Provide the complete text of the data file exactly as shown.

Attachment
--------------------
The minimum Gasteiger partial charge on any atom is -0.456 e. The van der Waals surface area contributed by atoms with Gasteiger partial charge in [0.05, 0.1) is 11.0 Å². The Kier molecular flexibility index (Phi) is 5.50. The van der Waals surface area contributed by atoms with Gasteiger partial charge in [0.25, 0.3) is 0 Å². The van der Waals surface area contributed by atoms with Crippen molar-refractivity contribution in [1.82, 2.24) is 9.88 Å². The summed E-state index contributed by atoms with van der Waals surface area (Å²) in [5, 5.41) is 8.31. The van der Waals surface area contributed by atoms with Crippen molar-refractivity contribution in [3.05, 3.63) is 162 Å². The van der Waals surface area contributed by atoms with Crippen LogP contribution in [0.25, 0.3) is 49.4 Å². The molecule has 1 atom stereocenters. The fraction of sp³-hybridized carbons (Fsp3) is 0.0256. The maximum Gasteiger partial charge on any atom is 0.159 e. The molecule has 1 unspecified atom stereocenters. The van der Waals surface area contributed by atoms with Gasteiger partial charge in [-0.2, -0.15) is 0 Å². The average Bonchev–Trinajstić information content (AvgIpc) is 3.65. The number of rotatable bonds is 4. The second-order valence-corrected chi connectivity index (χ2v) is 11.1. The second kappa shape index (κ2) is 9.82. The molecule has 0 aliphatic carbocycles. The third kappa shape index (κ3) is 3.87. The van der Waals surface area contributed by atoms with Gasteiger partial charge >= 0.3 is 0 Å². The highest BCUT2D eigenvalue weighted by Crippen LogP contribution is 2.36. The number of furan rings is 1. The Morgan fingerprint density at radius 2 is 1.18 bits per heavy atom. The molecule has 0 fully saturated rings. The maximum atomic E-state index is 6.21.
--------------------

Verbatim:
The minimum Gasteiger partial charge on any atom is -0.456 e. The van der Waals surface area contributed by atoms with Gasteiger partial charge in [0.05, 0.1) is 11.0 Å². The Kier molecular flexibility index (Phi) is 5.50. The van der Waals surface area contributed by atoms with Gasteiger partial charge in [0.25, 0.3) is 0 Å². The van der Waals surface area contributed by atoms with Crippen molar-refractivity contribution in [1.82, 2.24) is 9.88 Å². The summed E-state index contributed by atoms with van der Waals surface area (Å²) in [5, 5.41) is 8.31. The van der Waals surface area contributed by atoms with Crippen molar-refractivity contribution in [3.05, 3.63) is 162 Å². The van der Waals surface area contributed by atoms with Crippen LogP contribution in [0.25, 0.3) is 49.4 Å². The molecule has 1 atom stereocenters. The fraction of sp³-hybridized carbons (Fsp3) is 0.0256. The maximum Gasteiger partial charge on any atom is 0.159 e. The molecule has 1 unspecified atom stereocenters. The van der Waals surface area contributed by atoms with Gasteiger partial charge in [-0.2, -0.15) is 0 Å². The average Bonchev–Trinajstić information content (AvgIpc) is 3.65. The number of rotatable bonds is 4. The second-order valence-corrected chi connectivity index (χ2v) is 11.1. The second kappa shape index (κ2) is 9.82. The molecule has 0 aliphatic carbocycles. The third kappa shape index (κ3) is 3.87. The van der Waals surface area contributed by atoms with Gasteiger partial charge >= 0.3 is 0 Å². The highest BCUT2D eigenvalue weighted by Crippen LogP contribution is 2.36. The number of furan rings is 1. The Morgan fingerprint density at radius 2 is 1.18 bits per heavy atom. The molecule has 0 fully saturated rings. The maximum atomic E-state index is 6.21.